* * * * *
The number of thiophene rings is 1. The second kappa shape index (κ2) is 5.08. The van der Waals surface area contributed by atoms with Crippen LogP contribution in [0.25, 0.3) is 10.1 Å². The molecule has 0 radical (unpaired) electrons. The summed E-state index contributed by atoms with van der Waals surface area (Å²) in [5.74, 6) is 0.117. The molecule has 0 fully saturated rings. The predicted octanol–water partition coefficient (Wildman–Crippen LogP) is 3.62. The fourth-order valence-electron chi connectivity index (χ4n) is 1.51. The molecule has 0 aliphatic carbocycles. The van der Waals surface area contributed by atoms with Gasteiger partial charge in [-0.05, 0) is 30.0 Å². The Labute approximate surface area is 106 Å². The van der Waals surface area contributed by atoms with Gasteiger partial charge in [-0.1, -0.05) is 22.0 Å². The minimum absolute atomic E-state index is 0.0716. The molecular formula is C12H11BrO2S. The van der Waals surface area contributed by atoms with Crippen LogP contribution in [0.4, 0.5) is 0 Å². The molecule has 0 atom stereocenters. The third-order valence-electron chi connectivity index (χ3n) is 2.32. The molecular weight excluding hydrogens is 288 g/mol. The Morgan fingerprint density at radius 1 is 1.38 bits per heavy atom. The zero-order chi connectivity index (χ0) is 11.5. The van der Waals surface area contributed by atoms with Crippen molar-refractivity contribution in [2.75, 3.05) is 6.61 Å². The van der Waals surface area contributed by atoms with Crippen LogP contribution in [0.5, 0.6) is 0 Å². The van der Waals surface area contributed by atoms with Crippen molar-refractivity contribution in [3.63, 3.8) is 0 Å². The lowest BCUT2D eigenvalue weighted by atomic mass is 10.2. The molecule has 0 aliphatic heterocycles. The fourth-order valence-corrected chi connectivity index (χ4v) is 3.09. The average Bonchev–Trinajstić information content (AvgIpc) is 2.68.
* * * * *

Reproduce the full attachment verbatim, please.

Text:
The number of thiophene rings is 1. The second kappa shape index (κ2) is 5.08. The van der Waals surface area contributed by atoms with Crippen LogP contribution in [0.25, 0.3) is 10.1 Å². The molecule has 0 radical (unpaired) electrons. The summed E-state index contributed by atoms with van der Waals surface area (Å²) in [5.74, 6) is 0.117. The molecule has 0 fully saturated rings. The predicted octanol–water partition coefficient (Wildman–Crippen LogP) is 3.62. The fourth-order valence-electron chi connectivity index (χ4n) is 1.51. The molecule has 0 aliphatic carbocycles. The van der Waals surface area contributed by atoms with Gasteiger partial charge in [-0.05, 0) is 30.0 Å². The Labute approximate surface area is 106 Å². The van der Waals surface area contributed by atoms with Gasteiger partial charge in [-0.1, -0.05) is 22.0 Å². The minimum absolute atomic E-state index is 0.0716. The molecular formula is C12H11BrO2S. The van der Waals surface area contributed by atoms with Crippen LogP contribution in [0.4, 0.5) is 0 Å². The molecule has 0 atom stereocenters. The third-order valence-electron chi connectivity index (χ3n) is 2.32. The molecular weight excluding hydrogens is 288 g/mol. The Morgan fingerprint density at radius 1 is 1.38 bits per heavy atom. The zero-order chi connectivity index (χ0) is 11.5. The van der Waals surface area contributed by atoms with Crippen molar-refractivity contribution in [2.75, 3.05) is 6.61 Å². The van der Waals surface area contributed by atoms with Crippen LogP contribution in [0.5, 0.6) is 0 Å². The van der Waals surface area contributed by atoms with Crippen molar-refractivity contribution in [3.63, 3.8) is 0 Å². The lowest BCUT2D eigenvalue weighted by atomic mass is 10.2. The molecule has 0 aliphatic heterocycles. The fourth-order valence-corrected chi connectivity index (χ4v) is 3.09. The average Bonchev–Trinajstić information content (AvgIpc) is 2.68.